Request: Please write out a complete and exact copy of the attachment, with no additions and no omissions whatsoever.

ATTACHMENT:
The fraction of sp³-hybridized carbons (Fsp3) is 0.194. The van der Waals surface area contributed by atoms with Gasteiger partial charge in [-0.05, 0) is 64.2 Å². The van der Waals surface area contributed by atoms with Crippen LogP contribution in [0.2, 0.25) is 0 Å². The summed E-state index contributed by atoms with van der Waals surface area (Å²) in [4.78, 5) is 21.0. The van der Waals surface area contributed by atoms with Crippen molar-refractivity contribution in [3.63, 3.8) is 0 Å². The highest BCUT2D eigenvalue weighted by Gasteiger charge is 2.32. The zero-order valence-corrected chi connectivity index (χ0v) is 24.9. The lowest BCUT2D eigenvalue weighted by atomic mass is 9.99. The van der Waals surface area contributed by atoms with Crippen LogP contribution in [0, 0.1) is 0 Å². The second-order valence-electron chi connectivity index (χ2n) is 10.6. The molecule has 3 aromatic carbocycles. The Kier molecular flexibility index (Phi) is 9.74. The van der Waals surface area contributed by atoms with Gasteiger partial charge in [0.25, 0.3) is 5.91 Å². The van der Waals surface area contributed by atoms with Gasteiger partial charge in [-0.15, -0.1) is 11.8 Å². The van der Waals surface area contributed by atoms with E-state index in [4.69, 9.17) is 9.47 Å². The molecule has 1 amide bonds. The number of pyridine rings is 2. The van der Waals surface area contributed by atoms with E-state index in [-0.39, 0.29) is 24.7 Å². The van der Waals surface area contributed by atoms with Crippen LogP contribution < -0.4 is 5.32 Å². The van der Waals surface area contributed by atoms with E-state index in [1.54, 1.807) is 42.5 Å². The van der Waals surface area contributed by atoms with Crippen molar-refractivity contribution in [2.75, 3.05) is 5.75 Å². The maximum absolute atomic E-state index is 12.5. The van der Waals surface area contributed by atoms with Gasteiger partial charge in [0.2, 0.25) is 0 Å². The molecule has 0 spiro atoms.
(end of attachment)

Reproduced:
The fraction of sp³-hybridized carbons (Fsp3) is 0.194. The van der Waals surface area contributed by atoms with Gasteiger partial charge in [-0.05, 0) is 64.2 Å². The van der Waals surface area contributed by atoms with Crippen LogP contribution in [0.2, 0.25) is 0 Å². The summed E-state index contributed by atoms with van der Waals surface area (Å²) in [4.78, 5) is 21.0. The van der Waals surface area contributed by atoms with Crippen molar-refractivity contribution in [3.63, 3.8) is 0 Å². The highest BCUT2D eigenvalue weighted by Gasteiger charge is 2.32. The zero-order valence-corrected chi connectivity index (χ0v) is 24.9. The lowest BCUT2D eigenvalue weighted by atomic mass is 9.99. The van der Waals surface area contributed by atoms with Crippen LogP contribution in [0, 0.1) is 0 Å². The second-order valence-electron chi connectivity index (χ2n) is 10.6. The molecule has 3 aromatic carbocycles. The Kier molecular flexibility index (Phi) is 9.74. The van der Waals surface area contributed by atoms with Gasteiger partial charge in [0.25, 0.3) is 5.91 Å². The van der Waals surface area contributed by atoms with Gasteiger partial charge in [-0.15, -0.1) is 11.8 Å². The van der Waals surface area contributed by atoms with E-state index in [4.69, 9.17) is 9.47 Å². The molecule has 1 amide bonds. The number of pyridine rings is 2. The van der Waals surface area contributed by atoms with E-state index in [-0.39, 0.29) is 24.7 Å². The van der Waals surface area contributed by atoms with Crippen LogP contribution < -0.4 is 5.32 Å². The van der Waals surface area contributed by atoms with E-state index in [1.54, 1.807) is 42.5 Å². The van der Waals surface area contributed by atoms with Crippen molar-refractivity contribution in [2.75, 3.05) is 5.75 Å². The maximum absolute atomic E-state index is 12.5. The van der Waals surface area contributed by atoms with Gasteiger partial charge in [0.2, 0.25) is 0 Å². The molecule has 0 spiro atoms.